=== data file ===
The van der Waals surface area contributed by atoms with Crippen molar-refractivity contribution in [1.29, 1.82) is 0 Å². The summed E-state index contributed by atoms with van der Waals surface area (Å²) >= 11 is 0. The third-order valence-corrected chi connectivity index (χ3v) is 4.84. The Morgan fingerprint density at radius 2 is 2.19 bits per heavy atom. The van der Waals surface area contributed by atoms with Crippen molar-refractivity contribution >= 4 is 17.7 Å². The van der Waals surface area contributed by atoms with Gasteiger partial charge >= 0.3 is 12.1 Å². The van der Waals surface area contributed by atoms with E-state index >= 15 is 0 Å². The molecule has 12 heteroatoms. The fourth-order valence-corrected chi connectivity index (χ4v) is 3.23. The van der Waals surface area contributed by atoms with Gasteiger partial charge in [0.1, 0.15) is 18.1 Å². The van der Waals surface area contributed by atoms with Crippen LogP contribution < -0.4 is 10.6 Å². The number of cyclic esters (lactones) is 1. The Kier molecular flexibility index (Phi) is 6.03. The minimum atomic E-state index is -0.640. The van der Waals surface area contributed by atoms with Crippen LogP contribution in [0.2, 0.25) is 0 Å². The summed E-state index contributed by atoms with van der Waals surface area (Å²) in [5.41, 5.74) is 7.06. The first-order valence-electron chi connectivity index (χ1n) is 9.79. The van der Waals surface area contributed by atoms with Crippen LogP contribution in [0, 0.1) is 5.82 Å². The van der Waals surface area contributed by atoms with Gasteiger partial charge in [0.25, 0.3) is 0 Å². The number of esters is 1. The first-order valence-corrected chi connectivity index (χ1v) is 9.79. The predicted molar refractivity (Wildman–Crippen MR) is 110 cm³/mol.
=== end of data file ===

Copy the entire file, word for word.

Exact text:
The van der Waals surface area contributed by atoms with Crippen molar-refractivity contribution in [1.29, 1.82) is 0 Å². The summed E-state index contributed by atoms with van der Waals surface area (Å²) >= 11 is 0. The third-order valence-corrected chi connectivity index (χ3v) is 4.84. The Morgan fingerprint density at radius 2 is 2.19 bits per heavy atom. The van der Waals surface area contributed by atoms with Crippen molar-refractivity contribution >= 4 is 17.7 Å². The van der Waals surface area contributed by atoms with Gasteiger partial charge >= 0.3 is 12.1 Å². The van der Waals surface area contributed by atoms with E-state index >= 15 is 0 Å². The molecule has 12 heteroatoms. The fourth-order valence-corrected chi connectivity index (χ4v) is 3.23. The van der Waals surface area contributed by atoms with Gasteiger partial charge in [0.1, 0.15) is 18.1 Å². The van der Waals surface area contributed by atoms with Crippen LogP contribution < -0.4 is 10.6 Å². The number of cyclic esters (lactones) is 1. The Kier molecular flexibility index (Phi) is 6.03. The minimum atomic E-state index is -0.640. The van der Waals surface area contributed by atoms with Crippen LogP contribution in [0.2, 0.25) is 0 Å². The summed E-state index contributed by atoms with van der Waals surface area (Å²) in [5.41, 5.74) is 7.06. The first-order valence-electron chi connectivity index (χ1n) is 9.79. The van der Waals surface area contributed by atoms with Crippen LogP contribution in [0, 0.1) is 5.82 Å². The van der Waals surface area contributed by atoms with Gasteiger partial charge in [0.25, 0.3) is 0 Å². The number of esters is 1. The first-order valence-corrected chi connectivity index (χ1v) is 9.79. The predicted molar refractivity (Wildman–Crippen MR) is 110 cm³/mol.